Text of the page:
> > much less try to "ketch" him if he fell. Dave did alright until he
> > got his feet on the bottom set of spikes, and then he got nervous
since he had
> > no place to put his feet.
> >
> > He stood on the spikes with one foot, holding on to the
> > spikes that were about level with his neck and feeling around with
his other
> > foot as if another foothold were going to magically appear for him
to climb
> > down on. Had either of us had any sense we would have brought a
chair or something
> > from the house for him to both climb up on and climb down on, but I
hadn't
> > thought of it and what little sense Dave possessed had been washed
away by
> > liquor drinking.
> >
> > "I ain't got no place to put my feet!"
> >
> > "Dave, you ain't but six feet off the ground, just let
> > yourself down with your hands another rung or two and then just drop
off."
> >
> > "Hell no, I ain't gone jump off this pole, I might git
> > hurt. You got to hep me git down."
> >
> > "Just drop off, it ain't far."
> >
> > At some point Dave did drop off, but he didn't do it
> > intentionally. His fears became manifest. He fell off trying to
climb down the
> > pole with his hands on the spikes while attempting to brace his feet
on the
> > sides of the telephone pole. It just so happened there was a big ass
holly bush
> > right by the pole, and Dave fell smack in the middle of that bush.
Holly is an
> > evergreen with shiny, waxy leaves that have spiny ridges ending in
stiff sharp
> > points that will stick the shit out of you if you rub up against
them. And it
> > was a big bush, about maybe six feet tall and probably equally big
around.
> >
> > Dave lay in the bush cussing me like there was no tomorrow.
> >
> >
> > "I fell, I told you I was gone fall. Goddamn you, why didn't you
catch me?
> > Goddamn it, goddamn you."
> >
> > "Dave, are you alright?"
> >
> > "Hell no I'm not alright! These damn holly leaves are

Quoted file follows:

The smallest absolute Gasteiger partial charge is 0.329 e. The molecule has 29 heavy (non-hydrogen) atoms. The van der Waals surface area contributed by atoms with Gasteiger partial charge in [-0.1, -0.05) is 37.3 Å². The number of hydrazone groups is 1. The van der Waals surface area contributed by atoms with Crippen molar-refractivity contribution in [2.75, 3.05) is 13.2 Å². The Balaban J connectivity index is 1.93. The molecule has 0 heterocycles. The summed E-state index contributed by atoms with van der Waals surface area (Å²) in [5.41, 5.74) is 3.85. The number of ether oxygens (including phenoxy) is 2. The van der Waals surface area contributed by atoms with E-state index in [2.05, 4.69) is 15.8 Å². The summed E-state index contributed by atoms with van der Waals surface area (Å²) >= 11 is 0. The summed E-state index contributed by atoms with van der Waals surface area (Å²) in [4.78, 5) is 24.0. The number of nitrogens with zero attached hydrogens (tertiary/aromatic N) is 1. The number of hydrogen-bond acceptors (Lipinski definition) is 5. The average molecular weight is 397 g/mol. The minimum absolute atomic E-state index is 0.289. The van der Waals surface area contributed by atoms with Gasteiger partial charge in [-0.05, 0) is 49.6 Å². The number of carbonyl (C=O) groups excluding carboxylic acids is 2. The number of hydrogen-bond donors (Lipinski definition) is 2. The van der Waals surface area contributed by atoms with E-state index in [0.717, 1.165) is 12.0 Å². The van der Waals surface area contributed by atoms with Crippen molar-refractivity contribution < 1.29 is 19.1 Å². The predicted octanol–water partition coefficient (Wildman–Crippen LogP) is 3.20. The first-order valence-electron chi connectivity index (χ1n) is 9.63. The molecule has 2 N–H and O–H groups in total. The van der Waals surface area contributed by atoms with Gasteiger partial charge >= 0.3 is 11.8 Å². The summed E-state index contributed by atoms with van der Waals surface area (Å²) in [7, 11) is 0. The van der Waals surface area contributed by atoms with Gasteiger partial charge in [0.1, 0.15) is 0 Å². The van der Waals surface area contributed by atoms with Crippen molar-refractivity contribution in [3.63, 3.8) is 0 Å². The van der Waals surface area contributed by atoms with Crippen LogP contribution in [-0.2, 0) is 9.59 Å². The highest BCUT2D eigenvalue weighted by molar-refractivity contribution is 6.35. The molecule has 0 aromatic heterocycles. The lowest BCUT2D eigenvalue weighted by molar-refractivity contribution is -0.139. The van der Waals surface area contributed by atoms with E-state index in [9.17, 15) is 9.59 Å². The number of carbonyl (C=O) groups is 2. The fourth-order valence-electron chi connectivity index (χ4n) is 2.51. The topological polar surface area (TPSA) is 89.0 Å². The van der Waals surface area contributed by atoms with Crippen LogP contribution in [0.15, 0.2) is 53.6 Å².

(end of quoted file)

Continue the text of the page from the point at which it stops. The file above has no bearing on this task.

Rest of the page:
> > stickin' me. Goddamn it, why didn't you ketch me? You was supposed
to ketch me.
> > Goddamn you, wait till I tell your daddy."
> >
> > I could see that Dave was unhurt in terms of broken bones or
> > even bruises and as getting the crap stuck out of him all over his
body with
> > holly leaves was not life threatening and as he was cussing me to a
fare-thee-well,
> > I was not inclined to hep him out of the bush, but I did wait till
he got
> > himself out before I went back in the house.
> >
> >
> > Dave cussed me the whole way and
> > as we walked through the living and dining rooms we could hear the
televison was
> > on and the pre-game show was already running.
> >
> > I got another cussing from the Old Man when he learned I had
> > not caught Dave. I turned away and went back to my room. I don't
remember what
> > I did, but it was a nice end to my residence course weekend.
> >
> > A foot note to my description of the Old Man's drinking
> > habits is the one beverage that was mine and my brother's
exclusively was
> > Gatorade. The Old Man never touched that, until one day he ran out
of chaser
> > when my brother and I were not home. All we had was a quart of
Gatorade so the Old Man tried it
> > as a chaser â€" and liked it!
> >
> >
> > The world darkened before our eyes when we heard
> > him telling one of his friends on the phone he had run out of soda
and discovered
> > Gatorade made a "pretty fair chaser."
> >
> > We complained bitterly about it, but he continued to use our
> > Gatorade whenever it suited him. And from time to time we would have
the horrid
> > experience of whiskey Gatorade. No wonder I felt led to do something
like TM. In
> > hindsight I should have skipped the meditation and drunk bourbon and
Gatorade.
> > I would-a been better off in the long run.
> >
>